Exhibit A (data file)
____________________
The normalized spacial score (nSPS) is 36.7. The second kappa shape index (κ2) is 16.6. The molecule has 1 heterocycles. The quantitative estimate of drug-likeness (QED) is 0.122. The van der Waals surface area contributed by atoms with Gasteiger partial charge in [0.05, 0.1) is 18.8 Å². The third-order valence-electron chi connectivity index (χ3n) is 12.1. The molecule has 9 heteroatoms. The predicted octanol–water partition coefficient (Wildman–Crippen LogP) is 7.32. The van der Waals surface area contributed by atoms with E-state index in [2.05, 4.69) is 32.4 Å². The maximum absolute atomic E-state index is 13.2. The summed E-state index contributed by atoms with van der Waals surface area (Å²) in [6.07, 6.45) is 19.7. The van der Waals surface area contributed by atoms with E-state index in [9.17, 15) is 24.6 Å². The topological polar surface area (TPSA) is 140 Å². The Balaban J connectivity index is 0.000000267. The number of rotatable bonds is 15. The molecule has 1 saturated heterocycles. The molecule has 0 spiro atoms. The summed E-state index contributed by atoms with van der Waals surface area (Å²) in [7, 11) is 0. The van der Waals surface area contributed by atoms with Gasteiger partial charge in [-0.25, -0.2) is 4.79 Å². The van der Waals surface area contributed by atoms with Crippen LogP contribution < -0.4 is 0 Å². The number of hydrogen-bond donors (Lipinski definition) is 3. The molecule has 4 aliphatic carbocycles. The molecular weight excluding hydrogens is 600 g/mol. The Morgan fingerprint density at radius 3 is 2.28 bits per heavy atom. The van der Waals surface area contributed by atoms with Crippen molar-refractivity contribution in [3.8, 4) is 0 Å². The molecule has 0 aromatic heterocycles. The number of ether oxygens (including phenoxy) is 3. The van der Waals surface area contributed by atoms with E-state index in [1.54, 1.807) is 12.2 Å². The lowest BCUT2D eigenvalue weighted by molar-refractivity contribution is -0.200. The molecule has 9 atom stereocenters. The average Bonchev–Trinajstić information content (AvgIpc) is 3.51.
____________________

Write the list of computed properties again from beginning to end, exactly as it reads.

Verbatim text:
The normalized spacial score (nSPS) is 36.7. The second kappa shape index (κ2) is 16.6. The molecule has 1 heterocycles. The quantitative estimate of drug-likeness (QED) is 0.122. The van der Waals surface area contributed by atoms with Gasteiger partial charge in [0.05, 0.1) is 18.8 Å². The third-order valence-electron chi connectivity index (χ3n) is 12.1. The molecule has 9 heteroatoms. The predicted octanol–water partition coefficient (Wildman–Crippen LogP) is 7.32. The van der Waals surface area contributed by atoms with E-state index in [2.05, 4.69) is 32.4 Å². The maximum absolute atomic E-state index is 13.2. The summed E-state index contributed by atoms with van der Waals surface area (Å²) in [6.07, 6.45) is 19.7. The van der Waals surface area contributed by atoms with E-state index in [9.17, 15) is 24.6 Å². The topological polar surface area (TPSA) is 140 Å². The Balaban J connectivity index is 0.000000267. The number of rotatable bonds is 15. The molecule has 1 saturated heterocycles. The molecule has 0 spiro atoms. The summed E-state index contributed by atoms with van der Waals surface area (Å²) in [7, 11) is 0. The van der Waals surface area contributed by atoms with Gasteiger partial charge in [-0.25, -0.2) is 4.79 Å². The van der Waals surface area contributed by atoms with Crippen LogP contribution < -0.4 is 0 Å². The number of hydrogen-bond donors (Lipinski definition) is 3. The molecule has 4 aliphatic carbocycles. The molecular weight excluding hydrogens is 600 g/mol. The Morgan fingerprint density at radius 3 is 2.28 bits per heavy atom. The van der Waals surface area contributed by atoms with Crippen molar-refractivity contribution in [3.8, 4) is 0 Å². The molecule has 0 aromatic heterocycles. The number of ether oxygens (including phenoxy) is 3. The van der Waals surface area contributed by atoms with E-state index in [1.54, 1.807) is 12.2 Å². The lowest BCUT2D eigenvalue weighted by molar-refractivity contribution is -0.200. The molecule has 9 atom stereocenters. The average Bonchev–Trinajstić information content (AvgIpc) is 3.51.